Reference: Properties of Cannabidiol, Agonistic Properties of Cannabidiol at 5-HT1a Receptors
Ethan B. Russo, Andrea Burnett, Brian Hall, and Keith K. Parker
Although cannabis and its extracts have been extensively studied, knowledge of the biochemical mechanisms of one of its major components, cannabidiol (CBD), has not been thoroughly explored (1,2). This lack of knowledge of CBD’s biochemical pharmacology is noteworthy in the context of its known potential in human therapy: for example, it has been demonstrated to have anxiolytic (3), anti-seizure (4), anti-psychotic (3), and neuroprotective properties (5,6). While previously thought to be sedating, recent clinical research has confirmed that CBD is activating, and that it counters sedative effects of THC (7). The major psychoactive component of cannabis, tetrahydrocannabinol (THC), has received extensive research attention into its biochemical pharmacology. Both THC and CBD have been pharmacologically investigated at cannabinoid receptors (CBR), which are highly conserved across animal taxa, with the major exception of insects (8–10). THC is at least 10 times more potent in binding to CB1 receptors than CB2 receptors. At CB1R, there is evidence to suggest that CBD is an antagonist or inverse agonist, although substantial debate still exits about its intrinsic activity (10,11). CBD has received little attention in other neurotransmitter systems.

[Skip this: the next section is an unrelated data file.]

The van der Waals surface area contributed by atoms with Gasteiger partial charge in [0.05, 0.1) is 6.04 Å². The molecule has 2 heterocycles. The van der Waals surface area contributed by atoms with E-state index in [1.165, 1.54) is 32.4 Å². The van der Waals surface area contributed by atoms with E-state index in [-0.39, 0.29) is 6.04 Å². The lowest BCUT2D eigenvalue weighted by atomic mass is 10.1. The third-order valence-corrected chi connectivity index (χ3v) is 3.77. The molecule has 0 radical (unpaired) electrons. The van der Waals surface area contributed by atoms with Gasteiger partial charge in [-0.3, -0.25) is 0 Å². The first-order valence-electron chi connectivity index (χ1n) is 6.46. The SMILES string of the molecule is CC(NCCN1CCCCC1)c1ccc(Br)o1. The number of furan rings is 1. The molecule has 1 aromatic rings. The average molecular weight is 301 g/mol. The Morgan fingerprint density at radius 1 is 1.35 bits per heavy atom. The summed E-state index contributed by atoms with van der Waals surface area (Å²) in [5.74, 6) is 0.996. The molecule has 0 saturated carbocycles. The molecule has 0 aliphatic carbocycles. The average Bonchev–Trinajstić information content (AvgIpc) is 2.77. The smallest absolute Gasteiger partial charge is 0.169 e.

Noteworthy in this regard is serotonin (5-hydroxytryptamine; 5-HT), which is known to be involved in many of the same processes important to cannabis’s actions (12,13) such as relief of anxiety, pain, the complex processes of 1 Skaggs School of Pharmacy, The University of Montana, Missoula, MT 59812-1552, USA. 2 Address reprint requests to: Keith K. Parker, Skaggs School of Pharmacy, The University of Montana, Missoula, MT 59812- 1552, USA. Tel.: +406-243-4235; Fax: +406-243-5228; E-mail: email@example.com Neurochemical Research, Vol. 30, No. 8, August 2005 ( 2005), pp. 1037–1043 DOI: 10.1007/s11064-005-6978-1 1037 0364-3190/05/0800–1037/0 2005 Springer Science+Business Media, Inc. headache (14,15), and thermoregulation. The few studies done with CBD in serotonergic systems suggest that it inhibits 5-HT re-uptake, and overall reduces 5-HT neurotransmission (2,16). There is also some experimental evidence to support CBD’s activity in other neurotransmitter systems such as dopamine, GABA, and the endogenous opioid system (2).
Properties of CannabidiolProperties of Cannabidiol